5. There are several labs whose research I recommend searching for/keeping abreast of, as they are important for various areas of synthetic biology:

  • Michael Elowitz, Caltech
  • Jim Collins, MIT
  • Christopher Voigt, MIT
  • Drew Endy, Stanford
  • Pam Silver, Harvard
  • David Baker, UW Seattle
  • George Church, Harvard
  • Christina Smolke, Stanford
  • Jay Keasling, UC Berkeley
  • Jennifer Doudna, UC Berkeley
  • Feng Zhang, MIT
  • John Dueber, UC Berkeley
  • Martin Fussenegger, ETH Zurich
  • Tom Ellis, Imperial College London
  • Ron Weiss, MIT

Synthetic Biology professors at Northwestern:

6. If you’re interested in learning about the policy/industry/economic aspects of synthetic biology, I recommend Rob Carlson’s book Biology is Technology, a lot of which is available online through that link for free. Carlson is generally a good source of realistic predictions about the field’s future. I also recommend his blog, Synthesis.

7. Speaking of blogs, here are a few other blogs/news sources I’ve found that regularly feature news/commentary about synthetic biology:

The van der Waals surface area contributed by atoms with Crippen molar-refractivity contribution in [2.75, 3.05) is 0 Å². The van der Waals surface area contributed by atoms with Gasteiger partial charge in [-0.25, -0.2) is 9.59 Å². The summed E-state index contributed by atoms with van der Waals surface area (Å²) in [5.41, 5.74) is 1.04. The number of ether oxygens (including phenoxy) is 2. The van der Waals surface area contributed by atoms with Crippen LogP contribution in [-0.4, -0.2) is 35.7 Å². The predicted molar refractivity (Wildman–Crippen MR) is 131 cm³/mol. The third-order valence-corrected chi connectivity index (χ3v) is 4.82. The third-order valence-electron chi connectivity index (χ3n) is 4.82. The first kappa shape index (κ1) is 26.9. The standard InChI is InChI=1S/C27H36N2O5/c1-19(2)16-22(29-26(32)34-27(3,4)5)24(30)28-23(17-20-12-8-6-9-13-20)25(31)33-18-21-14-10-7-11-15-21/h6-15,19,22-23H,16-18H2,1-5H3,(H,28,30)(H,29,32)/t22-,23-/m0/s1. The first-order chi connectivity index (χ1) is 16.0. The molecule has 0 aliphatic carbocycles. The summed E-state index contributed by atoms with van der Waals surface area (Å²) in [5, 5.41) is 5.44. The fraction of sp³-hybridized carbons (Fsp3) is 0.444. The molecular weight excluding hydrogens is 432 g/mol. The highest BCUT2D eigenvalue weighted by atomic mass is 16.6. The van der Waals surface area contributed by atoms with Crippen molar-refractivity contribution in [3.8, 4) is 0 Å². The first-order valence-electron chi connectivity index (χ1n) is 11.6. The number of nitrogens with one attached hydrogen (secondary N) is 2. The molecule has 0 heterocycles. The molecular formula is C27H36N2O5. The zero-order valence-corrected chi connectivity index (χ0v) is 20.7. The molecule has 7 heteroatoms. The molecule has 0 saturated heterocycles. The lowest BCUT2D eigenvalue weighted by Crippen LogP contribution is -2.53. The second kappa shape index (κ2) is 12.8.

• PLOS SynBio (a blog completely devoted to synthetic biology/the synbio community)
  • Genome Web (mostly genomics, but lots of stuff on the synthetic biology industry)
  • Holman’s Biotech IP Blog (all about biotech and the law; had an excellent series recently on why DNA should be protected by copyright, not patents)
  • Trade Secrets (Nature’s biotech blog)
  • GetSynBio (good source for companies that provide synthetic biology services)

8. Carlson’s not the only person writing policy pieces on the field. Synberc (the Synthetic Biology Engineering Research Center, one of the first/biggest synbio organizations) maintains a list of white papers which discuss and argue about how the research, commercialization and regulation of synthetic biology should proceed. They make for very interesting reading.

9.  Here are a few journals that regularly publish synthetic biology research:

10. Finally, to keep up with current developments in synthetic biology, I recommend setting an auto-search on PubMed and Google News for synthetic biology. I wrote an article recently about how to do this. I actually think this is a more efficient way to find new research/developments in synthetic biology than reading particular journals.

What did I miss?

I’m planning to update/revise this post as new and better resources come to my attention. If you think I left something obvious off, let me know in the comments!